62% plan to cut back on food spending as prices rise

62% plan to cut back on food spending as prices rise

New research has found that 62% of people feel they will have to cut back on food spending over the coming year in response to sharp price rises, according to Permanent TSB.

Meanwhile, 53% of people worry they will be unable to pay higher energy bills. The findings are part of the latest in the Permanent TSB research series called Reflecting Ireland, which show consumer confidence falling as attitudes to personal circumstances and the economy are deteriorating.

It found the increases in the cost of living are now the dominant issue among 81% of consumers – up from 62% just three months ago.

Consumer pessimism is at its highest level for nine years. 53% of respondents feel they are less well off than they were a year ago, a huge increase from the 32% in January.

43% feel they will be less well off in a year’s time, up from 22% when asked three months ago.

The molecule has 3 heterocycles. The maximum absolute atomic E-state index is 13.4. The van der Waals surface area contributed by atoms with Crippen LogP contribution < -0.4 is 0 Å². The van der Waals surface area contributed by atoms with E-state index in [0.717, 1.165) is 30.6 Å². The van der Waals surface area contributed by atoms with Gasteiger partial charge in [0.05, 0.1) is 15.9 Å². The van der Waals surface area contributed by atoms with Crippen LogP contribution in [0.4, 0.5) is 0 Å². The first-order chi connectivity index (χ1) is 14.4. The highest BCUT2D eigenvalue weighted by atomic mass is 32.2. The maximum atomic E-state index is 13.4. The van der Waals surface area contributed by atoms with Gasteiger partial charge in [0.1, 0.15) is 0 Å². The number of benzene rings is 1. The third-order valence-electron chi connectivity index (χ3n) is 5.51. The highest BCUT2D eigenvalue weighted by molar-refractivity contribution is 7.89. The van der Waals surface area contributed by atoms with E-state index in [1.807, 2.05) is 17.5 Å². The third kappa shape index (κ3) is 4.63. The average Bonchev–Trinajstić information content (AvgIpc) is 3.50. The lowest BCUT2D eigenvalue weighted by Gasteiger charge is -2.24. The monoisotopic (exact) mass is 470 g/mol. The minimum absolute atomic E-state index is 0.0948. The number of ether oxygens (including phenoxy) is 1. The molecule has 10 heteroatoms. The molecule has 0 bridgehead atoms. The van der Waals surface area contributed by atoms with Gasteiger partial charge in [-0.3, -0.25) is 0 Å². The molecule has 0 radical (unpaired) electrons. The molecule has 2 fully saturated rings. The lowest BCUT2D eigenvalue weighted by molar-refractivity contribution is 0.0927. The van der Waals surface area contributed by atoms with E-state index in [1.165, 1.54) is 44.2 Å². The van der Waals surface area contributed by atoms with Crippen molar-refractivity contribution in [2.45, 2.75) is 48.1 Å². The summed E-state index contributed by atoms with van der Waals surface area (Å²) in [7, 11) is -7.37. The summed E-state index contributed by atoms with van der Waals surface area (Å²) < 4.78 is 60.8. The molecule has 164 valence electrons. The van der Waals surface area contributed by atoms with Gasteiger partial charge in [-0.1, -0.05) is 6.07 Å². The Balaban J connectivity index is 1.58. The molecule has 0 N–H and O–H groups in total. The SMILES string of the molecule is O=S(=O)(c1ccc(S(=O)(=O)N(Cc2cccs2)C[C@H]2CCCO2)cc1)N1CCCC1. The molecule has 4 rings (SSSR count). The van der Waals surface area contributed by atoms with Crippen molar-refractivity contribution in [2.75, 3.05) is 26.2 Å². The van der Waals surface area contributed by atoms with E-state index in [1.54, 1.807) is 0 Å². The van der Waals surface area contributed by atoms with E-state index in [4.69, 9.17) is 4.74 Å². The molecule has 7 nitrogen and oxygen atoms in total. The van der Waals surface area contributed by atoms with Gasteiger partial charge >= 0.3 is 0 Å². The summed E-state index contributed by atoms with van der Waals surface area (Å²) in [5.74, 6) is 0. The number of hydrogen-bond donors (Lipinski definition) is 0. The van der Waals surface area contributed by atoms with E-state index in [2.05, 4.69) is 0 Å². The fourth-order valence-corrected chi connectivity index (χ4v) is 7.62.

Leontia Fannin, Head of Corporate Affairs at Permanent TSB, said: “The feel good factor that emerged as Covid-19 began to recede has clearly been halted by the recent surge in the cost of living and economic uncertainty arising from the devastating events in Ukraine.

“The cost of living issue is likely to dominate the thoughts of Irish consumers through the rest of this year and beyond and it is likely to have significant implications for businesses across the board.”

The research was conducted by Kantar in April among a representative sample of 1,002 people aged 18+. It was conducted online, with a margin of error of +/- 3.1%.

Paul Moran, Associate Director at Kantar, commented that “the unprecedented acceleration in inflation has to a certain degree, caught many consumers by surprise. We are now seeing a generation of consumers who have never experienced such a phenomenon.

“It is not just about the fiscal implications in the short term – there is a more deep-rooted emotional response; the fear of the unknown for many. They feel they are in uncharted territory but are now having to map a journey forward.”